The whole concept of Indigenous food is something people didn’t realize, and maybe others have taken for granted. Their eyes are opened to it. Even if you’re looking at the old-school style of cooking, it’s all outdoors and very rustic. They had no idea of some of the plants we used and how we cook certain berries and when we harvest certain plants. It opens up the whole culinary world. Indigenous food consists of a lot of the food we’re all familiar with. It’s reminding people that this is where a lot of the foods came from, from this so-called new world.

How long have you been a bush cook?

I’ve been a bush cook for pretty much my whole life. The region that I’m from, we didn’t really have contact with the outside world. I got a taste of that old way of life, including the cycles of the land, hunting, harvesting and trapping. You had to learn how to cook for yourself on the trail. You grow up around it, you watch it all the time, and pretty soon I was doing it myself. I started using techniques passed down from my elders. Making the best of our scarce resources, I think that’s become part of my style as well. I don’t like to waste things. Now when I watch Chef’s Table (on Netflix), I see some of the top chefs in the world do that. We’re not alone.

Does cooking outdoors differ quite a bit from indoor cooking?

When I go into a restaurant kitchen, even I don’t recognize some of the equipment, but I’m learning through the show. Some of the things people might be surprised about with outdoor cooking: you have to know the fire, type of wood and distance to the flame. There are different techniques to use, such as hot coals, cauldron, big flame or burying in the ashes. There’s a learning curve but I think a few lessons and you’d be well on your way. After cooking this way for a lot of my life, it came to me through experience, through trial and error.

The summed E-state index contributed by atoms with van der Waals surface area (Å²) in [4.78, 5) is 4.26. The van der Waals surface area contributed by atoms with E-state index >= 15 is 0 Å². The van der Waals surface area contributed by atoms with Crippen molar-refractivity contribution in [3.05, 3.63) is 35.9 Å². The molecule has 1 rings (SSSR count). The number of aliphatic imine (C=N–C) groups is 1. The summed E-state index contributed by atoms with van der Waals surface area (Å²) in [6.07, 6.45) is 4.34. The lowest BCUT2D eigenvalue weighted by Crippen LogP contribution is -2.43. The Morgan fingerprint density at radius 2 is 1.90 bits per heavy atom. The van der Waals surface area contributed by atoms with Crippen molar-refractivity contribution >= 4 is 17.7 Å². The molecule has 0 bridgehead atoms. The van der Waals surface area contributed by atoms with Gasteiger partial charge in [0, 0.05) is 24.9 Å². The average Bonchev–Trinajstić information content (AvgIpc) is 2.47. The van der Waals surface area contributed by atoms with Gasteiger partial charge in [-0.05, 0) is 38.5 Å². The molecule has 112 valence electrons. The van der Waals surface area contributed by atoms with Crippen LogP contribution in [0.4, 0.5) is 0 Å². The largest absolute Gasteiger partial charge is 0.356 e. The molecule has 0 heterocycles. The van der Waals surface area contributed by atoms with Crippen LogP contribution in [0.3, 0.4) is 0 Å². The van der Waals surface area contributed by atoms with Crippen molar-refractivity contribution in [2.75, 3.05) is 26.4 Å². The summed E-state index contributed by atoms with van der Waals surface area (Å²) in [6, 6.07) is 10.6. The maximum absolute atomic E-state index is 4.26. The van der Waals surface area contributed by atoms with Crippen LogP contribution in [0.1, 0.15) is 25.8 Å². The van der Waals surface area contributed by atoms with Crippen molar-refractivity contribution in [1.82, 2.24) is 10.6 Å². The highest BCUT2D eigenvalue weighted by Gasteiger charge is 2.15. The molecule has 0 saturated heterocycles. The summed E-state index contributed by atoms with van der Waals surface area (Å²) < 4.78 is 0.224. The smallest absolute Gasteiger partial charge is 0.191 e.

How do Indigenous hunting, foraging and gleaning practices positively impact food sustainability?

Anything that draws attention to food sustainability is a good thing. Sustainability is a real issue and I hope that it grows as an issue because it’s a good way to draw attention to it. Cumulative impacts have taken their toll. Moose numbers are decreasing, down significantly from previous years. Land is the cultural institution. It’s our church, pharmacy and grocery store; it’s a part of our history, our spiritual connection. Being out there is nourishing for my people. I think in Canada, people have taken it for granted, thinking our resources are endless and they’re not, they’re limited. There’s an old saying in Cree, ‘don’t crap on the trail you walk on’. I think that should apply to Canada as a whole. For what’s remaining, let’s treat it with more respect, and not as a garbage dump.

How do you feel now that the show is entering its third season?

We try to evolve the show but you can’t change too many things, once you have a set formula and the audience is used to that. We try to add new elements. This year we started focusing a little more on sustainability and food security. I think it should be interesting. We don’t like to repeat or hunt the same animals, so if that’s the case, we’ll eventually run out! Sometimes we fail and that’s real life, sometimes hunters fail. I’m excited but I take things in stride. Success comes, success goes, and I’m just enjoying it while it lasts. It’s an adventure.

Season three of Moosemeat & Marmalade premieres on January 18, 2018 on APTN.

Kavita Sabharwal-Chomiuk is the editor of RestoBiz.